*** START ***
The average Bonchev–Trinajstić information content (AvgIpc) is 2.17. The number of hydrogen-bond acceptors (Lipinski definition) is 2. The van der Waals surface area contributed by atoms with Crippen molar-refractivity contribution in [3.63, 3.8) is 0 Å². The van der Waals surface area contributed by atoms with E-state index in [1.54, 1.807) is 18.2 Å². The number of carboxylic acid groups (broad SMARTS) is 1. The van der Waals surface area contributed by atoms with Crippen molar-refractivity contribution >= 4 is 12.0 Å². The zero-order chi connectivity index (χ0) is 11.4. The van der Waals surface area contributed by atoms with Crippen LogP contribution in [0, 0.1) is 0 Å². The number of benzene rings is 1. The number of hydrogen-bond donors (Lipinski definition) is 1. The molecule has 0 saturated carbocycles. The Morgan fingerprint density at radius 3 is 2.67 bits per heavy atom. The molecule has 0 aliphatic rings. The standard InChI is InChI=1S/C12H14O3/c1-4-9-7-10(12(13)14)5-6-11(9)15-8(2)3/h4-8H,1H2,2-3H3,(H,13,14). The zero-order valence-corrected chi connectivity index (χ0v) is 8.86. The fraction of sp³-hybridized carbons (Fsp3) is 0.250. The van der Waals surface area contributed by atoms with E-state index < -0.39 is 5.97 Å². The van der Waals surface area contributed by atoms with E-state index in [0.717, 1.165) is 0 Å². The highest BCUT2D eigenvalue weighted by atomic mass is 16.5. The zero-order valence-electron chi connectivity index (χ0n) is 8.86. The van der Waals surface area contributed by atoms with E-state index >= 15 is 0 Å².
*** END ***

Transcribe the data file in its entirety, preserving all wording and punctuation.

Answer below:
The average Bonchev–Trinajstić information content (AvgIpc) is 2.17. The number of hydrogen-bond acceptors (Lipinski definition) is 2. The van der Waals surface area contributed by atoms with Crippen molar-refractivity contribution in [3.63, 3.8) is 0 Å². The van der Waals surface area contributed by atoms with E-state index in [1.54, 1.807) is 18.2 Å². The number of carboxylic acid groups (broad SMARTS) is 1. The van der Waals surface area contributed by atoms with Crippen molar-refractivity contribution >= 4 is 12.0 Å². The zero-order chi connectivity index (χ0) is 11.4. The van der Waals surface area contributed by atoms with Crippen LogP contribution in [0, 0.1) is 0 Å². The number of benzene rings is 1. The number of hydrogen-bond donors (Lipinski definition) is 1. The molecule has 0 saturated carbocycles. The Morgan fingerprint density at radius 3 is 2.67 bits per heavy atom. The molecule has 0 aliphatic rings. The standard InChI is InChI=1S/C12H14O3/c1-4-9-7-10(12(13)14)5-6-11(9)15-8(2)3/h4-8H,1H2,2-3H3,(H,13,14). The zero-order valence-corrected chi connectivity index (χ0v) is 8.86. The fraction of sp³-hybridized carbons (Fsp3) is 0.250. The van der Waals surface area contributed by atoms with E-state index < -0.39 is 5.97 Å². The van der Waals surface area contributed by atoms with E-state index in [0.717, 1.165) is 0 Å². The highest BCUT2D eigenvalue weighted by atomic mass is 16.5. The zero-order valence-electron chi connectivity index (χ0n) is 8.86. The van der Waals surface area contributed by atoms with E-state index >= 15 is 0 Å².